One week after the death of the two cricketing legends, Rodney Marsh and Shane Warne, a prominent and well respected female Labor politician, Kimberley Kitching died suddenly at exactly the same age as Shane Warne, 52.
This prompted the National Heart Foundation of Australia to release a timely warning to women that cardiovascular disease is, no doubt, their biggest killer. Over the past decade, there has been increasing emphasis on the importance of cardiovascular disease in women because for many years there was a false notion that heart disease was typically a disorder of males. Thankfully, there has been increasing publicity over the past decade, educating both the public and the medical profession about the importance of the variety of ways cardiovascular disease may affect women.
Firstly, the most common form of cardiovascular disease is atherosclerosis which is the progressive build-up of fat, inflammatory tissue and calcification in the walls of arteries. This is the most common cause of heart attack and stroke. In this condition, a fatty plaque reaches a critical mass in the wall of the artery involved and suddenly ruptures with a subsequent clot-forming leading to a blockage in the artery. These plaques can stay dormant in the walls of arteries, not causing blockages, until these ruptures occur. It may occur in one artery alone, or at multiple sites, thus explaining severe blockages in a few vessels at once, in some cases.
This condition is typical in people with major risk factors for heart disease, such as hypertension, high cholesterol, cigarette smoking, pre-or frank diabetes and a strong family history of vascular disease, typically in a close family member with the disease presenting well before age 70. The only difference between men and women in this situation is that typically women are protected by their hormones until menopause and may, on average, experience a typical atherosclerosis-related heart attack 10 years later in the female compared with a male with similar risk factors.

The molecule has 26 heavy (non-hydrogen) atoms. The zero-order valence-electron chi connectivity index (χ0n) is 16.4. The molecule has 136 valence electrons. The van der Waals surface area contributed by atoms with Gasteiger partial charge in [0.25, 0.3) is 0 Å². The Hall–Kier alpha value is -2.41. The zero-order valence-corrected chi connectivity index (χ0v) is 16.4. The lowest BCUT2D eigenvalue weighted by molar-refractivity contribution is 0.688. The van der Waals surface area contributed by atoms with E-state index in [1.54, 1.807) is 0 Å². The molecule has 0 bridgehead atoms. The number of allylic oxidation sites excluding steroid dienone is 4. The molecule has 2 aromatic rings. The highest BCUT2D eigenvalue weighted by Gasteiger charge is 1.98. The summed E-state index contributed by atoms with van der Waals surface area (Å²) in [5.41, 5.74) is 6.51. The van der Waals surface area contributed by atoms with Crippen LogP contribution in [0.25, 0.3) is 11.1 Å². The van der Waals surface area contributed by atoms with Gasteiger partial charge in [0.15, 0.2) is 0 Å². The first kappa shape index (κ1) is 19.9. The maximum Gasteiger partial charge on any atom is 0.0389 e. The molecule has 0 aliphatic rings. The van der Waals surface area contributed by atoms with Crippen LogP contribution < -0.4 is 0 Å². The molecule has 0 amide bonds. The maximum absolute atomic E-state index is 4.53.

I have no knowledge of the precise risk factors in Senator Kitching’s case, nor the specific diagnosis at the time of writing this article.
But, there is now increasing evidence that lesser well-known forms of cardiovascular disease are more common in women than men and in some cases, for obvious reasons, only affect women.
Clearly, cardiovascular disease is not just the domain of men. Any symptoms referable to the heart in men and women need to be assessed immediately. A person doesn’t need to have the Hollywood heart attack i.e. Crushing central chest pain radiating to the throat and down the left arm to justify a cardiovascular workup.
The earlier these conditions are recognised; the more effective treatments can be offered. Men and women, ignore symptoms at your peril as we’ve seen by these recent tragic and high-profile examples.
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